About a quarter of U.S. adults now say they think of themselves as spiritual but not religious, up 8 percentage points in five years.
Though the percentage of religiously "nones" in America has risen, the global share of religiously unaffiliated people is expected to fall in coming decades.
While most Americans disapprove of Donald Trump’s recent refugee policy, there is a sizable divide on the issue among major religious groups.
A new Pew Research Center study, analyzing data from 151 countries, looks at education levels of Jews, Christians, Buddhists, Hindus, Muslims and religiously unaffiliated adults ages 25 and older. Here are five key takeaways from the report.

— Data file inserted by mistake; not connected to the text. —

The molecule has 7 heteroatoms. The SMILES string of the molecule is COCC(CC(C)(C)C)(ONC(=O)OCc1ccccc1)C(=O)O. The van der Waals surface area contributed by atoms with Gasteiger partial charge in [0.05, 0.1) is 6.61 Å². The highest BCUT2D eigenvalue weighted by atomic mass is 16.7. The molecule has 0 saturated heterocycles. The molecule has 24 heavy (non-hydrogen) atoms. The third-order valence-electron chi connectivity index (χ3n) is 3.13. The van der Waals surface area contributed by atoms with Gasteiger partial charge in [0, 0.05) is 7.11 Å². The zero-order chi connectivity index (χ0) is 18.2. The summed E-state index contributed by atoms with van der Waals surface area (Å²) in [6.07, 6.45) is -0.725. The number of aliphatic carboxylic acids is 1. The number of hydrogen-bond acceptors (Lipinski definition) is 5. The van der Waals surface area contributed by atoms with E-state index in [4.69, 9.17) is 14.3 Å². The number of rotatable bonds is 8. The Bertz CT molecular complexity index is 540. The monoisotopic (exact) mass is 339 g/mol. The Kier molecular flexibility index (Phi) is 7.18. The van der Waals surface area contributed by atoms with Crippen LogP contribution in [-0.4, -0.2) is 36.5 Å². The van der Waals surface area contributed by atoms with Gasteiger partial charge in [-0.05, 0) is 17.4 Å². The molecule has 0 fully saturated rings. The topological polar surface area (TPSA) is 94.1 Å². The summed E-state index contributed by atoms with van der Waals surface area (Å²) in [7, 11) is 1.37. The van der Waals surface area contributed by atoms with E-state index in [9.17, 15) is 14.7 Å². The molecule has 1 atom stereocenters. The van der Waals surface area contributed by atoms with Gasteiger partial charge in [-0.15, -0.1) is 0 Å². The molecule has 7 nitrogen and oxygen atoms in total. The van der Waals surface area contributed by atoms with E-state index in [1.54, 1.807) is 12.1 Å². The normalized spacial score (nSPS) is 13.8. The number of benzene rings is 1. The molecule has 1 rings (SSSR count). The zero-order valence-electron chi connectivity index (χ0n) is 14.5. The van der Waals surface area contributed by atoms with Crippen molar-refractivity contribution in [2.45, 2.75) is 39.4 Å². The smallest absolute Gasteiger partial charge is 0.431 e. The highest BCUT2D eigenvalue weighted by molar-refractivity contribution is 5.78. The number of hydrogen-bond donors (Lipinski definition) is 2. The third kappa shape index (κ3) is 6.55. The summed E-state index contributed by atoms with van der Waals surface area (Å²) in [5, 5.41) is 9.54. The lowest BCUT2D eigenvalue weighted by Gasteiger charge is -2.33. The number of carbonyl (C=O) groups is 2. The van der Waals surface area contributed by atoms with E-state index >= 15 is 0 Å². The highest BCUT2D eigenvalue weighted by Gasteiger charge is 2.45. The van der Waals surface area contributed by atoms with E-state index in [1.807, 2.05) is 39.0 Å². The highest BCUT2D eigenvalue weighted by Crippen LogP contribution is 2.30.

Imagining the U.S. as a town of 100 people can help illuminate the nation's religious diversity.
The 2016 presidential exit polling reveals little change in the political alignments of U.S. religious groups.
Three-quarters or more of Americans are confident in the military, medical scientists and scientists in general to act in the best interests of the public. But fewer than half report similar confidence in the news media, business leaders and elected officials.
The share of Americans who do not identify with a religious group is surely growing, but there are differing ideas about the factors driving this trend.
As the percentage of U.S. adults who do not identify with a religious group grows, we asked these people to explain, in their own words, why they left.
The phrase “spiritual but not religious” has become widely used in recent years by some Americans who are trying to describe their religious identity.